Preferred Name


Creative Commons License

Creative Commons License
This work is licensed under a Creative Commons Attribution-Noncommercial-No Derivative Works 4.0 License.


Date of Graduation


Document Type


Degree Name

Doctor of Philosophy (PhD)


Department of Graduate Psychology


Christine DeMars

John Hathcoat

Dena Pastor


The Rasch model implies that the relation between examinee ability and the probability of correctly answering an item can be defined solely by a small set of parameters. In the case of Rasch modeling, there are only two parameters: the ability of an examinee and the difficulty of an item. When the data meet the requirements of the Rasch model, it possesses several appealing properties that distinguish it from Classical Test Theory and more complex Item Response Theory models.

However, the desirable properties of the Rasch model only exist when the data meet its strict requirements. Therefore, it is vital to check the fit of the data to the model, both the fit of the items and the examinees. The two primary fit statistics for Rasch models are Infit and Outfit. While useful statistics, they possess some inherent deficiencies. Therefore, it may be useful to supplement them with another fit statistic. One such fit statistic, which is computed and interpreted differently than Infit and Outfit, is the root integrated squared error (RISE). The purpose of this dissertation was to compare the performance of RISE, in terms of type 1 error rates and power, to Infit and Outfit. Additionally, RISE requires statistical smoothing in its computation. Therefore, an additional purpose of this dissertation was to examine the impact of smoothing amount and smoothing type on the performance of RISE.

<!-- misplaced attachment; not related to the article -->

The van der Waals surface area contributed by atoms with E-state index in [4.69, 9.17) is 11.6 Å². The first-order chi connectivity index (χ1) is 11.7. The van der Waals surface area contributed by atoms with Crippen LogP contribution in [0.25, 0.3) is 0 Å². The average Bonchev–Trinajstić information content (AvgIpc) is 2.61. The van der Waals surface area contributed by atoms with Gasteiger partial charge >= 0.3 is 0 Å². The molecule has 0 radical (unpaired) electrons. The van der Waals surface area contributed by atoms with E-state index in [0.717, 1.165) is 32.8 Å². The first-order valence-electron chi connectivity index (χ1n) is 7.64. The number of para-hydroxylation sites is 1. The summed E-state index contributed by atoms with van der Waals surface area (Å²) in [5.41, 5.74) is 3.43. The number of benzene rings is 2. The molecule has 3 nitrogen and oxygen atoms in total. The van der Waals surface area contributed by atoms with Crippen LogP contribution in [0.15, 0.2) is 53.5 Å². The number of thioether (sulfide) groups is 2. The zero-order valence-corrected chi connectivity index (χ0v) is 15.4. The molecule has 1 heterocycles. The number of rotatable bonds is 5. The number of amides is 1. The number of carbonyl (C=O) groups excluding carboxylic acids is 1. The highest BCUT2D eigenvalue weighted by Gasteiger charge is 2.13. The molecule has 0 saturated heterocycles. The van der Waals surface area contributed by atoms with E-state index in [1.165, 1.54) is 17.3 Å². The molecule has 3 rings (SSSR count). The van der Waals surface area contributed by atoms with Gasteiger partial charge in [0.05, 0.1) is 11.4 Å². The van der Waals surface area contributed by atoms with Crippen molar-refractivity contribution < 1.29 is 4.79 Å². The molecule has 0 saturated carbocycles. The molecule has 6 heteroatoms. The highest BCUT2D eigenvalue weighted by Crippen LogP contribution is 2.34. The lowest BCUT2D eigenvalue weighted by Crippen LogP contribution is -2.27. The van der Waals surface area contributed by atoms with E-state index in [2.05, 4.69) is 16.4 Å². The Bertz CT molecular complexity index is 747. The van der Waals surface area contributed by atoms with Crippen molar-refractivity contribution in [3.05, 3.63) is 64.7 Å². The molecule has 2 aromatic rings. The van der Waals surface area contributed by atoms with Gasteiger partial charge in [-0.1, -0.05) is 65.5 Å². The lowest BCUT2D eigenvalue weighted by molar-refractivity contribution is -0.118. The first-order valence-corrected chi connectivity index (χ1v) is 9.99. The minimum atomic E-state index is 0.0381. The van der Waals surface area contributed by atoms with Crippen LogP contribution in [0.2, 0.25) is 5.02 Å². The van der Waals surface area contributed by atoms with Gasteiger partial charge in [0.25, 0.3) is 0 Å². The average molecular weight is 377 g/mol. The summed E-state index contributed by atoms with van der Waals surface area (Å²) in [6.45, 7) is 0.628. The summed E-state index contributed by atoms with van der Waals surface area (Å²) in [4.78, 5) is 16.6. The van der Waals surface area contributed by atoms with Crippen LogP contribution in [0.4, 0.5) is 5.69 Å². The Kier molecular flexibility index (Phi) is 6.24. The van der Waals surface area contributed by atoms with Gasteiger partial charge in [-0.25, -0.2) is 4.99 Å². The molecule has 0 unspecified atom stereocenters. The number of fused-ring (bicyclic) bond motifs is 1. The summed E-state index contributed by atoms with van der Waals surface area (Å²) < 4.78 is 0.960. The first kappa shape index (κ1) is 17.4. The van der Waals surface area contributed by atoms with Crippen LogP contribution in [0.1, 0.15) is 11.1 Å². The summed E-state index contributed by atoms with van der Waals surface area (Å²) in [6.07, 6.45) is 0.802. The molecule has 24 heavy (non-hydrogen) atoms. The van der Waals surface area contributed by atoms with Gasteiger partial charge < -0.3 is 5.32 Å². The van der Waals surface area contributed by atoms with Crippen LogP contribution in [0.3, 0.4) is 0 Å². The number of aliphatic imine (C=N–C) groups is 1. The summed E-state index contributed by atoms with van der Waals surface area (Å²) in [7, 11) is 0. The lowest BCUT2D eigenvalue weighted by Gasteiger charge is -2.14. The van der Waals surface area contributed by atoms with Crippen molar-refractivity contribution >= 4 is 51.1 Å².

A simulation study was conducted to examine, RISE, Infit, and Outfit. Responses to a 50 item test were generated, with 43 items that fit the Rasch model and 7 items that did not. Sample size was manipulated and had three levels: 200, 500, or 1,000 examinees. Two smoothing techniques were used: Hanning or Kernel smoothing with a Gaussian function. Within each smoothing technique, nine smoothing amounts were used.

The results showed that RISE performed similarly across smoothing techniques. Within each smoothing technique, smoothing amount often had a drastic impact on RISE, with the best results generally associated with a low to medium amount of smoothing. Across most of the misfitting items, Outfit and/or Infit outperformed RISE.



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